Parents and Carers of Children who have been Sexually Assaulted

Child sexual assault is a crime

Child sexual assault is any sexual behaviour imposed on a young person or child by an adult or older child. The sexual assault can involve a broad range of sexual acts including exhibitionism, fondling genitals, masturbation, oral sex, or vaginal/anal penetration by finger/penis or any other object.

Sexual abuse of children is often perpetrated by people who have built a trusting relationship with a child and the child’s family. For example: parents, step parents, uncles, grandparents, siblings, friends of the family, and other members of the community.

Sexual offenders use a number of tactics to establish a trusting relationship. Children are coerced and may be treated as ‘special’ using gifts and trickery to manipulate and silence the child into keeping the sexual assault a secret. The child is also conditioned through the use of threats, blackmail, bribes and punishment not to tell anyone, particularly their parents/carers.

It is important that the total responsibility for the sexual assault of children stays with the offender. It is not the fault of the non-offending parent/carer that the sexual assault happened, or that they were not aware of it. Nothing a child ever does makes them responsible for the sexual assault they experience. Offenders, often to ensure parents are unsuspecting, work hard to build trusting relationships with parents.

Any child can be sexually assaulted and any parent can have that abuse hidden from them if an offender is determined to commit such a crime. Secrecy surrounding child sexual abuse is the predominant way sexual offenders continue to abuse.

Where and when children are sexually assaulted

Children are often sexually assaulted in their own home or in a place that is familiar to them, where they feel comfortable and safe. It is rarely a one-off occurrence, and may continue over a period of years. Child sexual assault can happen at any time that the offender has access to the child, even if other adults are nearby. We often hear the “parent/mother/carer should have known,” but while the community/society continues to blame the child and their family, the sexual offender is free of the responsibility and crime.

Why does child sexual assault happen?

Children are taught to obey adults and believe what we tell them. For example, if a young child is told that the sky is brown and they don’t yet have the knowledge of colours, they will believe you.

If a trusted adult tells a child that being touched or treated in a certain way is perfectly normal, they will believe them.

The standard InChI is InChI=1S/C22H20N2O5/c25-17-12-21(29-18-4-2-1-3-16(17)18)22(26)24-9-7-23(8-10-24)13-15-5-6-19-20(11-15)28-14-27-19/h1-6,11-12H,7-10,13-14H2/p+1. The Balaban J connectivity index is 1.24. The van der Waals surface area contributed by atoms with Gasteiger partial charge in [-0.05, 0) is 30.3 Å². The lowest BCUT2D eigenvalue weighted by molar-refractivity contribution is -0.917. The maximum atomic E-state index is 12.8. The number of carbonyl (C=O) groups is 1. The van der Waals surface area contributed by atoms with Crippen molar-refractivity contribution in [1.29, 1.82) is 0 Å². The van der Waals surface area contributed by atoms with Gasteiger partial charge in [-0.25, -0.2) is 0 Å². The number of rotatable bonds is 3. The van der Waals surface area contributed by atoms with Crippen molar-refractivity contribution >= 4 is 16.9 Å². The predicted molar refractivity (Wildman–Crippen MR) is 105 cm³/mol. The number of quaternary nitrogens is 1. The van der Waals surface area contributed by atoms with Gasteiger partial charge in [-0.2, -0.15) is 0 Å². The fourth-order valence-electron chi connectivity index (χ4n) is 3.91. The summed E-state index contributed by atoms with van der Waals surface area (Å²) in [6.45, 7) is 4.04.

Disobeying an adult can sometimes mean getting into trouble to a child, and being in trouble is something children understand and fear.

Children might be told that their mothers will not love them anymore, or that they will be sent away because the touching is their fault. They don’t know yet that adults can tell lies, so they believe what they are told. The child may also be told that mum/dad/carer knows about the abuse.

Sexual offenders do and say many things to control a child’s silence about sexual assault, such as:

-          “It is a fun game played between lots of children and adults.”

-          “Children are special and this is the way people show how special they are.”

-          “I spoke to your mother and she said it was OK with her to let this happen.”

-          “Your family won’t believe you, and won’t love you anymore for saying and doing such bad things.”

-          “If you tell anyone you will be sent away; taken at night to a place where bad children go.”

-          “You have been bad and this is your punishment.”

-          “If you tell, worse things will happen to you or your family.”

The child may feel that if they took lollies and gifts from the offender, they were responsible for the abuse and may get the blame for asking it to happen.

It is important to recognise that offenders put in place a number of tactics that are so strong that children are unaware that the sexual abuse is not okay, and not happening to all children. The offender sets up a web-like structure of traps, lies and distortions to isolate the child and the family from knowing about the sexual abuse. Offenders work hard to be seen as the ideal father, uncle, grandfather, brother, trusted family friend, or an upstanding pillar in the community, who is wonderful with children.